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President Joe Biden acknowledged on Thursday that there would be “no ‘mission accomplished’” moment for the war in Afghanistan while claiming the U.S. had met the objectives it set out to meet when it got there in 2001.

“We went for two reasons,” Biden said during a press conference at the White House when he was asked whether the last two decades of war were worth it.

“One, to bring Osama bin Laden to the gates of hell as I said at the time. The second reason was to eliminate al Qaeda’s capacity to deal with more attacks on the United States from that territory. We accomplished both of those objectives. Period. That’s what I believed from the beginning — why we should have gone to Afghanistan. That job had been over for some time, and that’s why I believe this was the right decision and quite frankly, overdue.”

Biden later added there is “no ‘mission accomplished,’” but then said the “mission was accomplished in that we got Osama bin Laden and terrorism is not emanating from that part of the world.” 

Biden further confused things when asked by a reporter if corruption within the Afghan government contributed “to this mission failing there.”

“Well, first of all,” he said. “The mission hasn’t failed — yet.”

The withdrawal from Afghanistan is nearing a close. Biden said it’s expected to be completed by Aug. 31, though two U.S. officials recently told Politico that the withdrawal “is over, for all intents and purposes.” Biden’s remarks and the Politico report came just days after it was reported that the last of the U.S. troops officially, and abruptly, left Bagram Airfield, the military’s main hub in Afghanistan.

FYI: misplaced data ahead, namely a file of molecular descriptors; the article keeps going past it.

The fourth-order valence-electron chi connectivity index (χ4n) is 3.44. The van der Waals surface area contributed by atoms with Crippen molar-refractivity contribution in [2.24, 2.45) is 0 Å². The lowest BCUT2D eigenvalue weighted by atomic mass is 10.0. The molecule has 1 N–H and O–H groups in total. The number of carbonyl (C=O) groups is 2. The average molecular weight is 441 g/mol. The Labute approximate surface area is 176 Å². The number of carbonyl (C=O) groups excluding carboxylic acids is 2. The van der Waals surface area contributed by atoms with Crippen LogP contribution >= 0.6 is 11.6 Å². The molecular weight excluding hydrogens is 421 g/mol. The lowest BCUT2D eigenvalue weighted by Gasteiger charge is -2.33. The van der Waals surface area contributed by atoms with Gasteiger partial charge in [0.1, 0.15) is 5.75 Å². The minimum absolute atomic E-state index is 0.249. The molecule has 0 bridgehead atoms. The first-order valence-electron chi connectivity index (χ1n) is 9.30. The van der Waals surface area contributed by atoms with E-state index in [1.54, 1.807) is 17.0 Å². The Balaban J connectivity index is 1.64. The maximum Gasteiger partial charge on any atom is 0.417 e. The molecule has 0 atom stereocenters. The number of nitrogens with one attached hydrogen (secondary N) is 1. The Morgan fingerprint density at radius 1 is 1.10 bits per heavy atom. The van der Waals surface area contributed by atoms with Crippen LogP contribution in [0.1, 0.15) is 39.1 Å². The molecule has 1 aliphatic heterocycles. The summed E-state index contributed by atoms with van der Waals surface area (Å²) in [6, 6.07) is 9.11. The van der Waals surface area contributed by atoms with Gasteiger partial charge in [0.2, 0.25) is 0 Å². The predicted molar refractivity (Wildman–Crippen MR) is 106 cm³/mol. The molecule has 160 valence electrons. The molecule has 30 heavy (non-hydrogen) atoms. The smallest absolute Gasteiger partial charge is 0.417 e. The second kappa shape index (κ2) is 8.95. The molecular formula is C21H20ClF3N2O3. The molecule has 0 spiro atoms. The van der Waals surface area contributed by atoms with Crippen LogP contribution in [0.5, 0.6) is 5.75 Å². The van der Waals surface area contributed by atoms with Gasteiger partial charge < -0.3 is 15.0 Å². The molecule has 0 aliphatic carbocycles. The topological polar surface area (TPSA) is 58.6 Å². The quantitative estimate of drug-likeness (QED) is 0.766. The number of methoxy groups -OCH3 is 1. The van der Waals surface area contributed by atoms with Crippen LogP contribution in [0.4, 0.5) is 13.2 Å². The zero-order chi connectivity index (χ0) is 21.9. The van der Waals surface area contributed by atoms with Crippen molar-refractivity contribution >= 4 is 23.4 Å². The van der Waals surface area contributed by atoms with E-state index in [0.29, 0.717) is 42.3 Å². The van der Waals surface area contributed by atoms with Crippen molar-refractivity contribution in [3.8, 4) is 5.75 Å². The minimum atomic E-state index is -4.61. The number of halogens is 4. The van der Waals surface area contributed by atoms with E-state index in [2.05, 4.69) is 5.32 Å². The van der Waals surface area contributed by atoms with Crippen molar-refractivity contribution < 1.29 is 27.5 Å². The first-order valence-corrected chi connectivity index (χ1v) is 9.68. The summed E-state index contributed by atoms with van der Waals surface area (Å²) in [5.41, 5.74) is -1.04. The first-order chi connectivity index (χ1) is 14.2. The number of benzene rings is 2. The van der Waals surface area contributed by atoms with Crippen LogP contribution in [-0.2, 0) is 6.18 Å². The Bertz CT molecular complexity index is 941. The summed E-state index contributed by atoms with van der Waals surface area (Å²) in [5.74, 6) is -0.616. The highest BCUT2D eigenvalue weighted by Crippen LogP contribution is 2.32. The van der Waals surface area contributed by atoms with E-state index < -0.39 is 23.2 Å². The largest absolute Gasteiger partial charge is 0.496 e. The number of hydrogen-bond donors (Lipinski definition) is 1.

The prognosis for the future of Afghanistan is a grim one. John Kirby, a spokesman for the Pentagon, said on Thursday the Taliban has “taken dozens of district centers” in Afghanistan and the Defense Department believes the Taliban intends to “threaten provincial centers as well.” Gen. Austin Miller, commander of the U.S.-led mission in Afghanistan, said last week that the military is seeing a “rapid loss of district centers” to the Taliban, which the New York Times reported has “only served to demoralize the Afghan security forces.” 

Ultimately, U.S. officials are placing the responsibility for what happens next on the Afghan government. Both Biden and Kirby said the Afghan government has what it needs to sustain itself — Kirby said the U.S military and its allies “have helped build a capacity inside the Afghan National Security and Defense Forces which is impressive.” 

“The question … is are they going to use that capacity?” Kirby said. “Do they have the will to use that capacity? We know they’re fighters, and they have been in the fight … There’s not an issue about bravery or courage here. The question is now, for them, are they willing and able to come together as a government and use that capacity that they have?”

While some level of hope — however slim, misplaced, or performative it may be — seems to still exist in Washington, D.C., Miller wasn’t quite as optimistic last week, saying civil war in Afghanistan “is certainly a path that can be visualized if it continues on the trajectory it’s on.” 

“That should be a concern for the world,” he said. 

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